I just learned something new. As I shared with all of you earlier, in November I got a new puppy, a white long haired teacup Chihuahua, named Minnie Mouse. When I got her, she was ten weeks old and weighed a pound. Now, at 4 months, she has made it to 2 pounds. She is totally adorable, and a really sweet puppy. And she is REALLY tiny. My goal in getting her was to have a dog who could travel with me, when I go back and forth to France. My dogs at home, whom I love, are just over the weight limit (or so I thought) for international travel (12 pounds), so too big to have them with me in the cabin. And Minnie is tiny enough that I can take her in a travel bag, and keep her with me on the plane. (However—–I discovered that a 2 pound dog is like a baby. The stuff I take with me, sweaters in many colors, leashes, collars, dog bowls, blankets, a dog bed, her favorite toys, wee-wee pads, food, and you name it for a very spoiled and pampered dog weighs a LOT more than 2 pounds. Her stuff took up half a suitcase on her first trip with me!!! And one of my daughters gave me a ridiculous pink hat (with holes for her ears); in case it was cold in Paris. So far, Minnie has refused to wear the hat, but I brought that too). You get the picture—tiny dog, silly owner, mountain of stuff to take along in suitcase).
The preparations for international travel to France with a dog were more complicated than I expected. I needed official/stamped health certificates and vaccination papers, both for the airline, and entry into France. In addition, she needed an ‘international chip’ under her skin that can be scanned by European scanners in case she got lost in France, a US dog license, and a whole lot of paperwork to take along. I got it all lined up, and then for the actual trip, you need a regulation size carrying case (she must be in the case at all times, and can’t be removed from it while on the plane). You need a reservation for her travel (no more than 7 pets can be in the cabin on the plane, so they keep track of how many will be travelling on every flight), and you have to pay a small fee. Whew!!! Complicated. But important to comply with the rules. You don’t want them quarantining your dog if you don’t have the paperwork you need!!!
It took a couple of months to get all the shots, and all the paperwork and certificates in order. She missed one of my trips to France while I was doing that, and finally she was ready. The big day came, and armed with all her documents, I got to the airport for the trip with Minnie. (And no, she wasn’t wearing the pink hat. She was wearing a tiny black sweater which she hated and kept getting out of!!)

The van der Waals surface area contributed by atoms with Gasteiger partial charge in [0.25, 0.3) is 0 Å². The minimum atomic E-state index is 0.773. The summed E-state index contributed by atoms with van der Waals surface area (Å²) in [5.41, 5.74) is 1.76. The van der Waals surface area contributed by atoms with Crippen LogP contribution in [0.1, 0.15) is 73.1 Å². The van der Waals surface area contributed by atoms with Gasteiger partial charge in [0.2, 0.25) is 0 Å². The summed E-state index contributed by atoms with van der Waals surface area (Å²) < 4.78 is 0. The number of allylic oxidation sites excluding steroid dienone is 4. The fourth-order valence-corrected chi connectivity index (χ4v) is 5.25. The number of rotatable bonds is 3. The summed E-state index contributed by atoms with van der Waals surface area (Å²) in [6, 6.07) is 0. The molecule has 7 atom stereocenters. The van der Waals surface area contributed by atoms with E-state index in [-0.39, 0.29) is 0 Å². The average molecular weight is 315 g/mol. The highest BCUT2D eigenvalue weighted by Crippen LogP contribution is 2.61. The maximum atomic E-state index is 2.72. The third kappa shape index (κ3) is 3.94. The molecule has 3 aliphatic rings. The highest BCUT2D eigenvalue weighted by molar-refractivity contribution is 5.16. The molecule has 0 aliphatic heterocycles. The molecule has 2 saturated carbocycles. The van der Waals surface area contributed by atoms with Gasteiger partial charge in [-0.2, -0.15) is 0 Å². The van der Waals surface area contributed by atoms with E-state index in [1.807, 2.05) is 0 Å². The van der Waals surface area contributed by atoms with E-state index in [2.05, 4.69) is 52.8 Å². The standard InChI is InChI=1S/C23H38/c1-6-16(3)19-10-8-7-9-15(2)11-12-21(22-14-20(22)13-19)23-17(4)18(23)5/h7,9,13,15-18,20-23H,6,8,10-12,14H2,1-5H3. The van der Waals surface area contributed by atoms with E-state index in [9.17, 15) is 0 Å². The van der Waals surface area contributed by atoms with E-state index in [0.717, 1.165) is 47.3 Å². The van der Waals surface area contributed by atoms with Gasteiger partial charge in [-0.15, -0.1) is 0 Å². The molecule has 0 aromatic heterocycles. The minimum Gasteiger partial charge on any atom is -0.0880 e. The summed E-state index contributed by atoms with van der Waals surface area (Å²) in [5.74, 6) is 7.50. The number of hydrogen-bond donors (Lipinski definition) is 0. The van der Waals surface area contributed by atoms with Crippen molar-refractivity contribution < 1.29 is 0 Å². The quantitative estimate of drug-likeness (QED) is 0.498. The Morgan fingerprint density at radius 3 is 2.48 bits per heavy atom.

And when we got to the airport, the first question the airline asked me was “Is she an emotional support dog?”…..uh….what was that question?? I wasn’t sure if they were asking me about the purpose of having a dog, in a tiny black sweater, whose equipment took up half of a suitcase. (Maybe someone told them about the hat??). In response to my blank look at the question, they repeated it with a serious expression. “Is she an emotional support dog?” hmm….well, I certainly love her, she is 2 pounds of adorable puppy, so yes, I guess she provides some kind of emotional support. Ah…they said, that’s different. And they asked for a certificate for that as well. Now there’s a certificate I did not have. Great wardrobe yes, a gazillion toys, yes, the kind of food she’s been eating….proof of her chip and shots, yes…..but no certificate certifying her as an emotional support dog. And then began one of those great conversations of total confusion where two people have no idea (or one person for sure: me) what the other one is talking about. I know about service dogs: like guide dogs for the visually handicapped, and I’ve even heard of service dogs for people with epilepsy, who are able to detect a seizure before the person can, and can warn the person of the impending seizure. Service dogs of any size can accompany a person on the plane. I haven’t seen them often, but I’ve seen them, very well behaved, and lying at their owner’s feet in the cabin. Well, guess what? Emotional Support Dogs are now in the same category, and are ‘official’. The airline representative explained to me that if you tell the airline that you are afraid to fly, and have a certificate testifying to that, you can bring your dog on the plane, in the cabin with you, without a carrier bag, without a reservation, with no size restriction (I guess you could bring a Great Dane or a Saint Bernard), and they can travel with you, free of charge. The size and weight restrictions do not apply (otherwise, for non-support dogs, 12 pounds is the limit for international travel, and I think it’s 20 pounds in the States). I was bowled over by that information. For one thing, so many people are nervous about flying, particularly since 9/11, that if they all brought an emotional support dog, the plane would look like Noah’s Ark. I doubt that most people know about that new feature for travelling pets. I’d never heard of it. And I’m sure you still need all the vaccinations and papers even for an emotional support dog. But the airlines really give people a break if they are afraid to fly and feel they need to bring their dog with them. I was really impressed that they don’t need to be in a bag (like Minnie—fierce 2 pound attack dog that she is!!), emotional support dogs can be as large a dog as you want, and there is no fee for an emotional support dog (Minnie had to pay $125.00 for the trip). It was a whole new aspect of pet travel I’d never heard of. Poor Minnie must have felt a little left out, in spite of her sweater, pink collar, many toys, and the pink hat in her suitcase. Actually, on a more serious note, I think it’s wonderful that the airlines are so sensitive to nervous flyers (there are several in my family), and recognize that travel with their dogs will bring them comfort. I was really touched and impressed. You have to have paperwork to back it up, and I’m not sure what that is (maybe a letter from a doctor about being afraid to fly?? I didn’t ask), but that was a whole new discovery for me!!! And I found it fascinating. So if you see a big dog, lying at the feet of a fellow traveler on a plane, now you’ll know why, and what the dog is there for….to lend emotional support. And if you see a ridiculously tiny white dog in a sweater and pink hat……you’ll know who that is!!! Miss Minnie!!!